CHICAGO -- Although many collectors and dealers may perish the thought, or pooh-pooh the theory that certain antiques or collectibles are thought to be unsafe, others take such matters very seriously and want to avoid any danger or mishaps that could result from the use of such items.
Take asbestos, for instance, and whether it should be removed, encapsulated, ignored or further explored by testing certain material found in some antique or old heating devices such as some steel ranges and over-the-burner stove-top ovens that were sometimes insulated with asbestos to conserve heat and fuel.
In the past, some asbestos stove linings, or stove-top linings, were combined with other fireproof materials.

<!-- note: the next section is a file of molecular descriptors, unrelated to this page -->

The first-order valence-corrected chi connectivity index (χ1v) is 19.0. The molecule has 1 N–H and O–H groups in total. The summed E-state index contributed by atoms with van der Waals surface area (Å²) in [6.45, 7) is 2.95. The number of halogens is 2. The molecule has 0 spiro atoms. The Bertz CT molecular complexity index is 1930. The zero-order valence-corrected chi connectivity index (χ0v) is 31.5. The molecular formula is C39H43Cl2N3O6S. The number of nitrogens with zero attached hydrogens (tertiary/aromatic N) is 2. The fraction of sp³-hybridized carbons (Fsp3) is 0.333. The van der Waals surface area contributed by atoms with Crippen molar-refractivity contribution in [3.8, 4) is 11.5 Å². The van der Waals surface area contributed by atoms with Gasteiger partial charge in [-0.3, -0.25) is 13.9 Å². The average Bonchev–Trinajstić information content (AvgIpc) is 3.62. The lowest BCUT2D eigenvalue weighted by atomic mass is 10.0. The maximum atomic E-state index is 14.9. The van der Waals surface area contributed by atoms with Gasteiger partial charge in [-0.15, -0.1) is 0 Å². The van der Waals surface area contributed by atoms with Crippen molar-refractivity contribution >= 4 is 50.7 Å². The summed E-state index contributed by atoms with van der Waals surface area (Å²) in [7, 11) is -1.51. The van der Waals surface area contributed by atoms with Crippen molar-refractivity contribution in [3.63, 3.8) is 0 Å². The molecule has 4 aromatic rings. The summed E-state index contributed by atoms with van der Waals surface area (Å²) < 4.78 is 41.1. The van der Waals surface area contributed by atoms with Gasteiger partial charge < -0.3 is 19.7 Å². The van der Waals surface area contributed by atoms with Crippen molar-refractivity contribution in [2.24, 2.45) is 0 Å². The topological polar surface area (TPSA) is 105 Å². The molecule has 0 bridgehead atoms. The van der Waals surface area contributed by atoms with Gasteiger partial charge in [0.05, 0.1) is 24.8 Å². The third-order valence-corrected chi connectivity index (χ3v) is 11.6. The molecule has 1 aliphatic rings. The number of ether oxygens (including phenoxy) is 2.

According to Michael Fleck, of Environzone Inc., a testing facility in Crystal Lake, Ill., one cannot tell merely by looking at material whether it contains asbestos. Only a laboratory test can tell the story. However, he strongly warns, such material found in any old stove or any other antique that could be made with asbestos parts should not be handled, taken apart, sealed or repaired except by a professional.